Nuclear negotiators: What role did other world powers play in talks with Iran?

The recently concluded nuclear talks with Iran were much more than a negotiation with just the United States. Plenty of other countries in Western Europe and Asia also played a part, but to what extent? Gary Sick, a former National Security Council official and now a senior research scholar and adjunct professor at Columbia University, joins Hari Sreenivasan to discuss.

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  • HARI SREENIVASAN:

    We wanted to spend a few minutes tonight talking about an aspect of the recently concluded nuclear talks with Iran that you might have heard much less about.

    We're referring to the role other countries involved in the talks from Western Europe played in the negotiations, and also the roles played by Russia and China. And another question, what will a tentative deal mean for all of them?

    For more, we are joined now by Gary Sick. He served as National Security Council staff under Presidents Ford, Carter and Reagan.

    He was the principal White House aide for Iran during the Iranian Revolution and the hostage crisis, and is the author of two books on U.S.-Iran relations. He now teaches international affairs at Columbia University.

    So, it is still constructed as a conversation between the United States and Iran. And we — today, the news cycle is primarily about fact sheets and what are the differences. But there were other parties at the table, and they were integral to this happening.

  • GARY SICK, Columbia University:

    Yes, it's a funny thing, because, well, the reason that the U.S. is so important is, the U.S. had vetoed deals in the past.

    So, without us, it was never going to happen. But, at the same time, the United States, as the sort of lead negotiator, had really a four-part negotiation to go on, one with Iran, one with the heads of the Security Council, Russia, China, and so forth, one with the U.S. Congress, and another one with countries like Israel and Saudi Arabia, who are terribly skeptical about the whole thing.

    And keeping all of that balanced at all times was really pretty astonishing.

  • HARI SREENIVASAN:

    All right, so what do the European countries, what does the U.K. or Germany get out of this deal?

  • GARY SICK:

    You know, in a funny thing, this is kind of a revenge on Benjamin Netanyahu.

    He has, for years, been scaring everybody to death that there was going to be another war in the Middle East, that Israel was going to launch a unilateral attack against Iran and so forth, to the point where all of these countries said, anything is better than having another war in the Middle East, so let's actually cooperate with each other, put something together that works.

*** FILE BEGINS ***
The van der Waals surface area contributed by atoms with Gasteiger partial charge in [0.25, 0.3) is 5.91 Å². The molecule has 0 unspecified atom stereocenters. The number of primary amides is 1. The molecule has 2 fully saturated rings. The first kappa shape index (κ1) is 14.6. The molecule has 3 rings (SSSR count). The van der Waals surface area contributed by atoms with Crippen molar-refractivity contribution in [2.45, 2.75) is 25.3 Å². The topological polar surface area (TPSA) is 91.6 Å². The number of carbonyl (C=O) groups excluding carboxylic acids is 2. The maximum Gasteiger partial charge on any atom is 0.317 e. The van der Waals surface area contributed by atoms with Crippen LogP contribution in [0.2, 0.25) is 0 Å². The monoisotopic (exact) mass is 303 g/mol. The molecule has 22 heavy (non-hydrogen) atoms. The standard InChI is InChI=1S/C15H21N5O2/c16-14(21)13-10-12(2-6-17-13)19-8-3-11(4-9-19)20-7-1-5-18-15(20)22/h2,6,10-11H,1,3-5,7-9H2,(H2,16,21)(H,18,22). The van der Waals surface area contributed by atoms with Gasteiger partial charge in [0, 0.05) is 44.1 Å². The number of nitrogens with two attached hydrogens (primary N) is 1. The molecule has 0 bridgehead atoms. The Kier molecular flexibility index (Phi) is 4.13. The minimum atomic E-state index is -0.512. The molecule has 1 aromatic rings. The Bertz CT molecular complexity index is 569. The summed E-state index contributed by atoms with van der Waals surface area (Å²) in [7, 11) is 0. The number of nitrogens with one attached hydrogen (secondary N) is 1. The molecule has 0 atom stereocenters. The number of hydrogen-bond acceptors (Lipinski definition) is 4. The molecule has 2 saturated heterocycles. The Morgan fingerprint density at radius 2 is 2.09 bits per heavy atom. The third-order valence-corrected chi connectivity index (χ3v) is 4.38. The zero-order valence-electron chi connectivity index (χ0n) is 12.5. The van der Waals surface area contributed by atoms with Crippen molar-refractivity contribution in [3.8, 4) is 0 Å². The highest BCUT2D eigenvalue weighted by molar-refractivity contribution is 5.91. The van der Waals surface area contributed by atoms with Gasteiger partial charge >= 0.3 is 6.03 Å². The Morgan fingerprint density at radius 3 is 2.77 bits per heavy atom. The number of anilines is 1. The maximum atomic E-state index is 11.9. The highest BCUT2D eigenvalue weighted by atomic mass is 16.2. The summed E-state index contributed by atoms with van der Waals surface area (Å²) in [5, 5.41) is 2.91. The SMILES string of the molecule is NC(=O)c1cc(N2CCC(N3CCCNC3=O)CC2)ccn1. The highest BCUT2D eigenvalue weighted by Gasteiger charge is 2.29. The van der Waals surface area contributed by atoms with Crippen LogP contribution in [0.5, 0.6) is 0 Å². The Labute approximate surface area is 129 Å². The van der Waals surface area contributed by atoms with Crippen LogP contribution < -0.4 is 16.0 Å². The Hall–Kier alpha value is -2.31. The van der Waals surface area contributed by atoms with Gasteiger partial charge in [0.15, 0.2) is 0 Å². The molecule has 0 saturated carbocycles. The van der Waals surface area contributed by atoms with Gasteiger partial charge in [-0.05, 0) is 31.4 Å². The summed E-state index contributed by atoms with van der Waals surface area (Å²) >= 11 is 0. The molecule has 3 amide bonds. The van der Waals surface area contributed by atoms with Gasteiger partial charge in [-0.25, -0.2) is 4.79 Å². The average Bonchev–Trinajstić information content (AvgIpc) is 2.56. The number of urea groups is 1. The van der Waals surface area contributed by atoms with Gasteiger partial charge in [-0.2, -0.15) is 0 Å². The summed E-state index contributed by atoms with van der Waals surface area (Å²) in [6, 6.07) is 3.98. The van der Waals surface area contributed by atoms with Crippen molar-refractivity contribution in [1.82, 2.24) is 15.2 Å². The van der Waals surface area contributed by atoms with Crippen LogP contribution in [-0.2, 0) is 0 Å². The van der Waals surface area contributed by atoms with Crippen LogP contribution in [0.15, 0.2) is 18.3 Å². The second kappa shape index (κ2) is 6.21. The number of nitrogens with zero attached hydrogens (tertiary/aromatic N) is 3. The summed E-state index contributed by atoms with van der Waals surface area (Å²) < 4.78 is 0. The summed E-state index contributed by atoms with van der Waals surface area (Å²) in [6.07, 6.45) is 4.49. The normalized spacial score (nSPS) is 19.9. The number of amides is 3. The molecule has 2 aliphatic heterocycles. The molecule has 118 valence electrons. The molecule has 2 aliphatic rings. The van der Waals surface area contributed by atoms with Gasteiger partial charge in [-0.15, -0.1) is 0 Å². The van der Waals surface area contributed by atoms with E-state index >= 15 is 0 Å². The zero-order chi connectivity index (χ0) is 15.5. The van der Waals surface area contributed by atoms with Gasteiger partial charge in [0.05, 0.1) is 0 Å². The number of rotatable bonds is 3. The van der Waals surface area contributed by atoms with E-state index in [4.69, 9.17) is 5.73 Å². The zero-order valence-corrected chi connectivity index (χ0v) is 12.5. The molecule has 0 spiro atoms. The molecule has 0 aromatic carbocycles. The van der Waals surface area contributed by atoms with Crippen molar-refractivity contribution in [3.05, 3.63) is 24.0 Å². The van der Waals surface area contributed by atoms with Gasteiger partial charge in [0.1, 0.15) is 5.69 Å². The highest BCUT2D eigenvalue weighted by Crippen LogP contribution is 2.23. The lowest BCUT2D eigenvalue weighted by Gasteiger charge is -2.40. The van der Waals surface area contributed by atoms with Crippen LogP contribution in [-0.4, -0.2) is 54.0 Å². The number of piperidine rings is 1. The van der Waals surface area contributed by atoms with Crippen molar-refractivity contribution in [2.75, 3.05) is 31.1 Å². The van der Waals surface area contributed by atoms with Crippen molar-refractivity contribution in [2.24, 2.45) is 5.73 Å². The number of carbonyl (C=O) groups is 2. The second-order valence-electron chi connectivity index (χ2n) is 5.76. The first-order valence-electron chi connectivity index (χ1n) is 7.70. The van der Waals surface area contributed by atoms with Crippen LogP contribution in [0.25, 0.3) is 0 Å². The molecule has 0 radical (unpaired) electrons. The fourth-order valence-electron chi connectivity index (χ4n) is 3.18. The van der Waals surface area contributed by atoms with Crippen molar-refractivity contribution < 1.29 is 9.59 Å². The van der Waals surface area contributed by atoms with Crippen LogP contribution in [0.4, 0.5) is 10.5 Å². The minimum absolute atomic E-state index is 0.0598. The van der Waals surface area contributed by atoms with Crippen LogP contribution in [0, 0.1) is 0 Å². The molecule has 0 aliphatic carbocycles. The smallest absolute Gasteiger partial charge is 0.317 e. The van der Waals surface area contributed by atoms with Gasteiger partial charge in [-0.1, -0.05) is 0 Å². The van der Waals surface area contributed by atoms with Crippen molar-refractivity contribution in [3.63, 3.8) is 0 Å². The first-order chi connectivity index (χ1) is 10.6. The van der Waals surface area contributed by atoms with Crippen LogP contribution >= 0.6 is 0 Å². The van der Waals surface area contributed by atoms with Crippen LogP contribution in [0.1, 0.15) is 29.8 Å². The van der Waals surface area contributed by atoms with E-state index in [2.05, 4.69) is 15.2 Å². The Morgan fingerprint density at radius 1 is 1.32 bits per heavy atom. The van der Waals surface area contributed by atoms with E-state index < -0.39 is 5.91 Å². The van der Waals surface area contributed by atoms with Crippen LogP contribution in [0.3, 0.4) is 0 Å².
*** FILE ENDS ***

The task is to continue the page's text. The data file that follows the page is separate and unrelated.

And I think that's where we are. And the fact that Netanyahu is unhappy with the result is kind of ironic, but it's the reality of where we actually happen to be.

  • HARI SREENIVASAN:

    I didn't mention France in that question, but France said as soon as the negotiations, well, listen we were actually toeing a harder line.

    What do they want out of it?

  • GARY SICK:

    Well, they have — they have become a little more ideological in the process.

    It wasn't so much that they have anything specific to gain that France would gain that Germany would not or that the British would not. I mean, basically, the Europeans were in this together. It was — it was, you know, chaired by the head of the E.U. foreign minister, basically.

    And so this wasn't something that they were in it competing with each other. But each country was there because of its own national interests. I think the first thing was that they all really wanted to avoid another war in the Middle East. And they saw this as the way to do it. And they were prepared to pay a certain price for that.

    In fact, most of the countries involved have paid a much higher price than we have, and — because many of them had much greater trade with Iran. They had more to lose. Their companies had to pull out. And they weren't happy about it. But they did it. And so they have actually paid a price to get to this point.

  • HARI SREENIVASAN:

    Economically, right.

    So, what about Russia and China?

  • GARY SICK:

    Well, Russia doesn't really want a nuclear-armed Iran on its southern border. I think, basically, when you talk about what could be hit, actually, Moscow is a lot closer than, say, Rome. So, it was actually in their self-interest to make sure that Iran didn't get a nuclear weapon, though I'm not sure they really thought that Iran was about to get a nuclear weapon.

    They also wanted — both countries, I think, wanted to keep the United States on their side. They have deals that they will want to do on other issues, including things like the Crimea and Ukraine and with China, a series of issues about human rights and the South China Sea.

    They need to be able to work with the Americans. And they also knew that, in this case, you had to work with the Americans, or it didn't work, that, basically, the United States had put this coalition together.

    The Obama administration, President Obama personally, had put together the greatest coalition in history in a peacetime environment of putting together sanctions on one country.

    And that was all held together by the Obama administration. And everybody knew that, to undo that and to actually make any progress, you had to have the Americans on board.

  • HARI SREENIVASAN:

    All right, Gary Sick of Columbia University, thanks so much.

  • GARY SICK:

    Pleasure to be with you.

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